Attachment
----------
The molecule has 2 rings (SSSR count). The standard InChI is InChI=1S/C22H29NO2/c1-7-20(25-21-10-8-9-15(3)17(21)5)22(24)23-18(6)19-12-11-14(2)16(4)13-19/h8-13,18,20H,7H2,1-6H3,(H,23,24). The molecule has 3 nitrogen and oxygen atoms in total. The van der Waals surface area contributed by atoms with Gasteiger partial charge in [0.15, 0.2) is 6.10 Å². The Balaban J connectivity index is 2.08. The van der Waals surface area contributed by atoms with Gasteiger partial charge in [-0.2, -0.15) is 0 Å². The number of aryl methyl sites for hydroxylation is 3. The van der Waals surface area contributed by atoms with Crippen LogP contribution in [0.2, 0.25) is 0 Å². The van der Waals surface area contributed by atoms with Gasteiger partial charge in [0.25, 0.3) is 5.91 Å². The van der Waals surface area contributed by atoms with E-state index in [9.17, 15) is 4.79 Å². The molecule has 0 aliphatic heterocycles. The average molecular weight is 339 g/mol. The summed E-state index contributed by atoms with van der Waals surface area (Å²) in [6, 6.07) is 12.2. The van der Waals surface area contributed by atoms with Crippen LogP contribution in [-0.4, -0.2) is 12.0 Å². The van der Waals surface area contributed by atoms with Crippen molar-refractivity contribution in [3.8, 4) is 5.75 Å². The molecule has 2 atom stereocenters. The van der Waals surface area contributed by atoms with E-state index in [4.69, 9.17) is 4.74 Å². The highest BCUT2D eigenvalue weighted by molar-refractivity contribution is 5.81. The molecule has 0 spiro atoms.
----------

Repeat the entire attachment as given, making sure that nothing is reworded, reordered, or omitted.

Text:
The molecule has 2 rings (SSSR count). The standard InChI is InChI=1S/C22H29NO2/c1-7-20(25-21-10-8-9-15(3)17(21)5)22(24)23-18(6)19-12-11-14(2)16(4)13-19/h8-13,18,20H,7H2,1-6H3,(H,23,24). The molecule has 3 nitrogen and oxygen atoms in total. The van der Waals surface area contributed by atoms with Gasteiger partial charge in [0.15, 0.2) is 6.10 Å². The Balaban J connectivity index is 2.08. The van der Waals surface area contributed by atoms with Gasteiger partial charge in [-0.2, -0.15) is 0 Å². The number of aryl methyl sites for hydroxylation is 3. The van der Waals surface area contributed by atoms with Crippen LogP contribution in [0.2, 0.25) is 0 Å². The van der Waals surface area contributed by atoms with Gasteiger partial charge in [0.25, 0.3) is 5.91 Å². The van der Waals surface area contributed by atoms with E-state index in [9.17, 15) is 4.79 Å². The molecule has 0 aliphatic heterocycles. The average molecular weight is 339 g/mol. The summed E-state index contributed by atoms with van der Waals surface area (Å²) in [6, 6.07) is 12.2. The van der Waals surface area contributed by atoms with Crippen LogP contribution in [-0.4, -0.2) is 12.0 Å². The van der Waals surface area contributed by atoms with Crippen molar-refractivity contribution in [3.8, 4) is 5.75 Å². The molecule has 2 atom stereocenters. The van der Waals surface area contributed by atoms with E-state index in [4.69, 9.17) is 4.74 Å². The highest BCUT2D eigenvalue weighted by molar-refractivity contribution is 5.81. The molecule has 0 spiro atoms.